Spiritual Speedbumps

By Jamie

I am facedown on the chiropractor table with lumbar wedges under my hips. This is my weekly meeting with myself as I wait for my body to “release out” as Dr. L says. This is the room where they play generic classical “hits” on repeat. As I try not to focus on the banal performance of Debussy’s Claire De Lune, I find my mind start swirling in every direction. For the next twenty minutes, it’s just me, bad Impressionism, and my thoughts. Dr. L says this is this time when most people nap. NAP? How could I nap!?

For the first few weeks, I used this time to think, plan, strategize, and, well, worry. Later, I decided it might be more productive to pray and have a nice mental conversation with my guides/higher self/angels. Which one is it anyway? (ok that’s a whole other blog entry). Then, I realized this was the perfect time to fit in my daily meditation, so I started bringing my guided meditations on my iPod. But today I even found myself worrying about my meditation. What if I don’t have time to finish? Should I choose a shorter one? Am I even doing this right? And as the soothing voice in my ear buds guides me to take deep breaths, I’m simultaneously planning my dinner, composing my response to my publicist, designing my next custom jewelry order, and worrying about tomorrow’s rehearsal. As I realize my breathing has come to a screeching halt, I’m slapped in the face with the irony that I’m squeezing my spiritual practice into my Dr.’s appointment.

Those of us with busy lives and even busier brains are the first to put their spiritual practice last on the list, if at all. We’ve all heard or said the common excuses; “ I just don’t have time!”. “I can’t sit still that long!”. “My mind won’t shut off!”. “I get so bored”, etc. Which is, in fact, the indicator of someone (like me) who needs meditation the most. As a person with self diagnosed Spiritual ADD, I can spend hours on end researching every facet of Spirituality and New Age thought. For a year after my awakening, I was consumed with learning everything I could. I got to a point recently where I realized all this conceptual awareness, albeit exciting and enlightening, only took me so far in my spiritual progression. I asked, “Well what now?”. I intuitively knew it was time for the work. The meditation. The yoga. The shedding of emotional baggage. The inner child work, The journaling. The terror of staring your fears straight in the face and the catharsis of releasing them. The three weeks of crying every time I meditated or wrote in my journal. I didn’t know this would happen. I didn’t plan this. I hadn’t set out to work through the past or my inner demons. It just happened. I used to think they’d just fall away like tiny scabs. I was too wise now. I was too “aware” to let all that bother me? I could just let it go. Right? Not so much. The minute I decided to begin my spiritual practice was the minute my emotional life seemed to collapse.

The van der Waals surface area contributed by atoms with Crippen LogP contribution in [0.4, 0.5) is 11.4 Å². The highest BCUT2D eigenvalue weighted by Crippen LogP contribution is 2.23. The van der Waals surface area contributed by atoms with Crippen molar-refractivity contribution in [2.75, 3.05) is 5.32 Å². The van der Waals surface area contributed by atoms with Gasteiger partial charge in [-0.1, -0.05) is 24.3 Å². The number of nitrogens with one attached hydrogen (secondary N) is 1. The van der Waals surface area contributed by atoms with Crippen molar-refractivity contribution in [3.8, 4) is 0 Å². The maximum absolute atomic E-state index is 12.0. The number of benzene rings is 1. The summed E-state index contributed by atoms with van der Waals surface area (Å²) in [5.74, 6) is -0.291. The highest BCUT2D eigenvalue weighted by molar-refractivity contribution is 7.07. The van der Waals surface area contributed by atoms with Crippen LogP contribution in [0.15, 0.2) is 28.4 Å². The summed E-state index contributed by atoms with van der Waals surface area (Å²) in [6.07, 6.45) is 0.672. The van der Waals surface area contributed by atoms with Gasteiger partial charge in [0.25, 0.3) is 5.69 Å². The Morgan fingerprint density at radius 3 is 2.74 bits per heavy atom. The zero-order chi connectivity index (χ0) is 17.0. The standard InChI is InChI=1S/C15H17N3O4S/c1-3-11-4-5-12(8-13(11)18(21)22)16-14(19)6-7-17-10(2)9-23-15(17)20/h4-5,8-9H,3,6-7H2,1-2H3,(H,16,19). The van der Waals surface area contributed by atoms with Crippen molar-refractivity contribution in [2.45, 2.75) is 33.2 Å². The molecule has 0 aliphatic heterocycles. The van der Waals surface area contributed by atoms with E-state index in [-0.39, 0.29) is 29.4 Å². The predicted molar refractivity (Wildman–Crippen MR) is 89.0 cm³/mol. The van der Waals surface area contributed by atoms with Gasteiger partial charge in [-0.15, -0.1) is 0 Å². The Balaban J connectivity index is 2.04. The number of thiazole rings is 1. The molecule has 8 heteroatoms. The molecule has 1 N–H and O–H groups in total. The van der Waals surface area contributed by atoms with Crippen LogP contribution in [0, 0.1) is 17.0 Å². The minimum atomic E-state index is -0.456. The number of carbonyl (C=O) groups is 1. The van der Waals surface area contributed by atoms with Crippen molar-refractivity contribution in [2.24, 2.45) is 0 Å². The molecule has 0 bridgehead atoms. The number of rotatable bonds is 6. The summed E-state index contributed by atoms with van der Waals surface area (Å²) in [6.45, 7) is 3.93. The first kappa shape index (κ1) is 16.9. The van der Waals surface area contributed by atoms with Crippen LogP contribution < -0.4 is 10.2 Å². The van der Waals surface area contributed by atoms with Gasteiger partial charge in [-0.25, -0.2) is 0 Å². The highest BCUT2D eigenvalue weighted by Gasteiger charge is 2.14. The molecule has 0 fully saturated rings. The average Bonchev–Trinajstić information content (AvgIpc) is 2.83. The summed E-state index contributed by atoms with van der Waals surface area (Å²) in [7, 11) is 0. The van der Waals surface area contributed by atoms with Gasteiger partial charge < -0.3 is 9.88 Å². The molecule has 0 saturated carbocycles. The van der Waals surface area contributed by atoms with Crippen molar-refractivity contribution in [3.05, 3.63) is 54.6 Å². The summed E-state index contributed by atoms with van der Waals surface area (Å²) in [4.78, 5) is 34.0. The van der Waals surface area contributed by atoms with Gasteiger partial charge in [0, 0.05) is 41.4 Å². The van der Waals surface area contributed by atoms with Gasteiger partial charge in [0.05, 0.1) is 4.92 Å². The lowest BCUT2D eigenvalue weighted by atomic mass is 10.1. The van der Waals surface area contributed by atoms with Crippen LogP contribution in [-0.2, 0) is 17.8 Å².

Luckily, I am not alone in this experience. A series of synchronistic events occurred and articles and youtube videos on this phenomenon fell into my lap. New, like-minded friends with similar experiences came into my life right when I needed them. This combined with the innate wisdom from my higher self made me realize I wasn’t spiraling out of control, and no, there was nothing really wrong with me. This was the mud I had to trudge though on my path to higher awareness. This was the work every spiritual teacher and guru had to do in order to fully realize their innate power as an infinite being. This was a massive blessing in disguise. An ugly, smelly disguise.

As my guided meditation comes to end, and Beethoven blares in the background, I realize the last twenty minutes were more like barrage of needy thoughts all screaming for my attention than any sort of calming meditation. Instead of beating myself up (old Jamie), I decide to write it down as soon as I get home. There is still work to be done. There are so many questions to ask and answers to dig out of myself. I am on the path. I am doing the work. I am evolving. It’s working. No mud, no lotus.


  1. Pema Chödrön has a story she tells about learning to meditate and that she simply had to realize that she has a very active mind and that she has simply had to accept that without judgment. No dualistic thinking (good/bad), nothing to get over, just is; just see.


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